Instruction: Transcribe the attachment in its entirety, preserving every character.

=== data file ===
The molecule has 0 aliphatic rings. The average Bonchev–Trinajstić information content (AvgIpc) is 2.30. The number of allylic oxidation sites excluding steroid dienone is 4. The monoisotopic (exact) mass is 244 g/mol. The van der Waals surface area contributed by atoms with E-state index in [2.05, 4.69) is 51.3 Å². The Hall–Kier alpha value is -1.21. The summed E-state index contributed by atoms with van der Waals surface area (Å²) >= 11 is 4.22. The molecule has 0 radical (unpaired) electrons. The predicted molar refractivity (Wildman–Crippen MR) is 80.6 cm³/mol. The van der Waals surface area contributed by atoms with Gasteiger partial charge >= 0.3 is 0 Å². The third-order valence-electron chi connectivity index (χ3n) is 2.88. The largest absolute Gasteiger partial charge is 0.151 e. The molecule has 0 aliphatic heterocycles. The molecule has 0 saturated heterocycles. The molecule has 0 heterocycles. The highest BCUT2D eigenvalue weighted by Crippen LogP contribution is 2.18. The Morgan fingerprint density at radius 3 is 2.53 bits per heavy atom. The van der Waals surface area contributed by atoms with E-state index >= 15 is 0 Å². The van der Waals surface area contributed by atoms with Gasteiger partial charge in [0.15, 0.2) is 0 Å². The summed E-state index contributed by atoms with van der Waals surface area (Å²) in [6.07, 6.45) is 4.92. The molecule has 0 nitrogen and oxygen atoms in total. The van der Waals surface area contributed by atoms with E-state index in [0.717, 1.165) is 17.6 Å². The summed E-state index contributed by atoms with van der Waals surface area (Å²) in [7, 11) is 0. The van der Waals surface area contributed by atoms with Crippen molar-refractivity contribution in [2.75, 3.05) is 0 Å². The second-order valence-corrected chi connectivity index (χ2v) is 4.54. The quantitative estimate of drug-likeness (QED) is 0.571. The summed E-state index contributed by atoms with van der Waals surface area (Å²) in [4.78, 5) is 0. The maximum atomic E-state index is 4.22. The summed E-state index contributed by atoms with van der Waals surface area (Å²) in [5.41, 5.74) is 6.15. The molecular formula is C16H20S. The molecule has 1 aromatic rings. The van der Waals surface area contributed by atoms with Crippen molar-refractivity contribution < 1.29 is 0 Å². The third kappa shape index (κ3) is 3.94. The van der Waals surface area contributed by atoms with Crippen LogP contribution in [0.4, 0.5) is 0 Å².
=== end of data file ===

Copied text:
The molecule has 0 aliphatic rings. The average Bonchev–Trinajstić information content (AvgIpc) is 2.30. The number of allylic oxidation sites excluding steroid dienone is 4. The monoisotopic (exact) mass is 244 g/mol. The van der Waals surface area contributed by atoms with E-state index in [2.05, 4.69) is 51.3 Å². The Hall–Kier alpha value is -1.21. The summed E-state index contributed by atoms with van der Waals surface area (Å²) >= 11 is 4.22. The molecule has 0 radical (unpaired) electrons. The predicted molar refractivity (Wildman–Crippen MR) is 80.6 cm³/mol. The van der Waals surface area contributed by atoms with Gasteiger partial charge >= 0.3 is 0 Å². The third-order valence-electron chi connectivity index (χ3n) is 2.88. The largest absolute Gasteiger partial charge is 0.151 e. The molecule has 0 aliphatic heterocycles. The molecule has 0 saturated heterocycles. The molecule has 0 heterocycles. The highest BCUT2D eigenvalue weighted by Crippen LogP contribution is 2.18. The Morgan fingerprint density at radius 3 is 2.53 bits per heavy atom. The van der Waals surface area contributed by atoms with E-state index >= 15 is 0 Å². The van der Waals surface area contributed by atoms with Gasteiger partial charge in [0.15, 0.2) is 0 Å². The summed E-state index contributed by atoms with van der Waals surface area (Å²) in [6.07, 6.45) is 4.92. The molecule has 0 nitrogen and oxygen atoms in total. The van der Waals surface area contributed by atoms with E-state index in [0.717, 1.165) is 17.6 Å². The summed E-state index contributed by atoms with van der Waals surface area (Å²) in [7, 11) is 0. The van der Waals surface area contributed by atoms with Crippen molar-refractivity contribution in [2.75, 3.05) is 0 Å². The second-order valence-corrected chi connectivity index (χ2v) is 4.54. The quantitative estimate of drug-likeness (QED) is 0.571. The summed E-state index contributed by atoms with van der Waals surface area (Å²) in [4.78, 5) is 0. The maximum atomic E-state index is 4.22. The summed E-state index contributed by atoms with van der Waals surface area (Å²) in [5.41, 5.74) is 6.15. The molecular formula is C16H20S. The molecule has 1 aromatic rings. The van der Waals surface area contributed by atoms with Crippen molar-refractivity contribution < 1.29 is 0 Å². The third kappa shape index (κ3) is 3.94. The van der Waals surface area contributed by atoms with Crippen LogP contribution in [0.4, 0.5) is 0 Å².